At Home in the Mountains

A custom home in Big Sky, Montana, complements an active family’s lifestyle

Matt and Heather Morris met at work, and although the venue was Fenway Park (she was there as a writer, he was there as a pitcher), they talked about skiing, specifically about skiing in Big Sky, Montana. Skiing was a passion for Matt, despite his being contractually obligated not to ski, as well as for Heather, who had attended college in Colorado. It came as no surprise, then, that after courtship, marriage, moves to various cities, and the arrival of young children, they would eventually land in Big Sky, where, over the years, they have created many of their most special memories.

The open floor plan, with multiple sitting areas, suits this busy family of six. Reclaimed wood, stone, steel, and marble create a clean, but substantive envi- ronment, and the uphol- stery colors align with the natural world outside.

The Morris family — by this time expanded to include four children and a puppy — was living in Big Sky’s Moonlight Basin when they realized their home was just not serving their needs. They loved the location and considered expanding, but ultimately ended up purchasing the property next door. Having made a home in the community — through the kids’ school, sports, socializing, and, of course, skiing — their choice of architect and contractor came easily. Both Jamie Daugaard of Centre Sky Architects and Rob McRae of Highline Partners had become personal friends, and Centre Sky had worked on the renovation of their original house. For the interiors, Daugaard suggested bringing Bill Peace of Peace Design on board, who, as a part-time Montana resident, seemed to understand the realities of life in the mountains. “We wanted it elegant and sophisticated,” recalls Matt, “but with the understanding that inevitably we’re going to scratch the floors and mess things up. We had an 8-, 7-, 6- and 3-year-old, and a puppy; we were going to live in it and live hard.”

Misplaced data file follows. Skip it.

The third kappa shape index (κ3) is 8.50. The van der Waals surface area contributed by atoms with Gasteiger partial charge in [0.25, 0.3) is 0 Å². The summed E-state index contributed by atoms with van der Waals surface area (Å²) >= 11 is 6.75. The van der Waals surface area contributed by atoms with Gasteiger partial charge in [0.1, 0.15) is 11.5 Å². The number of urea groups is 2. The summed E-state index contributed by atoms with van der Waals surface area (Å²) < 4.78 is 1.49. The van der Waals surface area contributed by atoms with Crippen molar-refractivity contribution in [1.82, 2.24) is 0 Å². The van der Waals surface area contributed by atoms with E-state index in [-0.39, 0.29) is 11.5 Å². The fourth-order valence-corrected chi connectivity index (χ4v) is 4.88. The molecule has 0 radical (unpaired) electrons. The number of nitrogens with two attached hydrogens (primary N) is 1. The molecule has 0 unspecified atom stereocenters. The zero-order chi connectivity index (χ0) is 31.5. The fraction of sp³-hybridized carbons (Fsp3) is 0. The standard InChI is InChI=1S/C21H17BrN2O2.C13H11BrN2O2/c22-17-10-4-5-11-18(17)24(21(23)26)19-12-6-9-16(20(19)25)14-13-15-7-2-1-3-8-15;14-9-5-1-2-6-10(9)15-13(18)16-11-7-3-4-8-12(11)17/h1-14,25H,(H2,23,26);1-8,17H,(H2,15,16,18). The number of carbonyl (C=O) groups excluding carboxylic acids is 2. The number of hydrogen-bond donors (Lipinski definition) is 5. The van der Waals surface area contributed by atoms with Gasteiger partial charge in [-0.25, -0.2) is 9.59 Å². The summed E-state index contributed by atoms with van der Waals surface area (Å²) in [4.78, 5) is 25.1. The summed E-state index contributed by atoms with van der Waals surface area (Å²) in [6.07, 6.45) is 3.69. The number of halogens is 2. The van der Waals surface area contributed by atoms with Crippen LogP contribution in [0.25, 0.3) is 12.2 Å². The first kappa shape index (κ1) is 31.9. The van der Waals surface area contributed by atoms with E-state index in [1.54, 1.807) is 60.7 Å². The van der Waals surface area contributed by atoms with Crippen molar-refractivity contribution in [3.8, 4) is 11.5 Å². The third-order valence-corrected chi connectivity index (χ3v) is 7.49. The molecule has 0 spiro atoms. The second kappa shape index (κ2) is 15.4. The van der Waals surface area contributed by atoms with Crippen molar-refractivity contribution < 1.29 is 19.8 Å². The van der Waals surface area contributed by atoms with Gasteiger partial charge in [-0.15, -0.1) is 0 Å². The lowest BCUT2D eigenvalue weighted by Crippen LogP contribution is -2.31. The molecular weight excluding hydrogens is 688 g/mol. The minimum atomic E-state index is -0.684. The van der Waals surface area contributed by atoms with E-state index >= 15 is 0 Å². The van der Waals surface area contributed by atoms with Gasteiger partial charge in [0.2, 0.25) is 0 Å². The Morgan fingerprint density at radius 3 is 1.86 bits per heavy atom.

It was important that the new home fit with the character of the neighborhood. “We were thinking rustic timeless, but we wanted an up-to-date contemporary look,”  Matt says. They weren’t far into the design phase when they came up with the term that best described what they were looking for: “Business up front, party in the back.”

The ski room features radiant-heat concrete floors with boot warm- ers, space to hang helmets and gloves, and lockers made of reclaimed wood.

This meant creating a more traditional view from the street while opening the back up to light-filled spaces that were generously proportioned for family living and frequent entertaining, offering big views and a dynamic interplay of materials. The gabled facade has simple forms with rustic siding; the rear elevation is mountain modern with both gabled and flat shed roofs and a mix of metal panels and multi-toned wood siding. A covered deck projects dramatically between stone piers and columns with steel details, which, says Daugaard, “creates interesting structural expression, especially with the steel knife plate joinery and floating wood columns.”

The home’s interior volume is characterized by glass on all sides. “This allows natural light to wash both sides of the elements, and minimizes the contrast with the darker elements,” Daugaard explains, referring to a combination of wood and steel beams, and locally sourced Deep Creek stone. “We wanted to bring in the ruggedness of the Montana stone,” he continues. “The color and texture help with materials such as steel, which can feel cold and unapproachable.”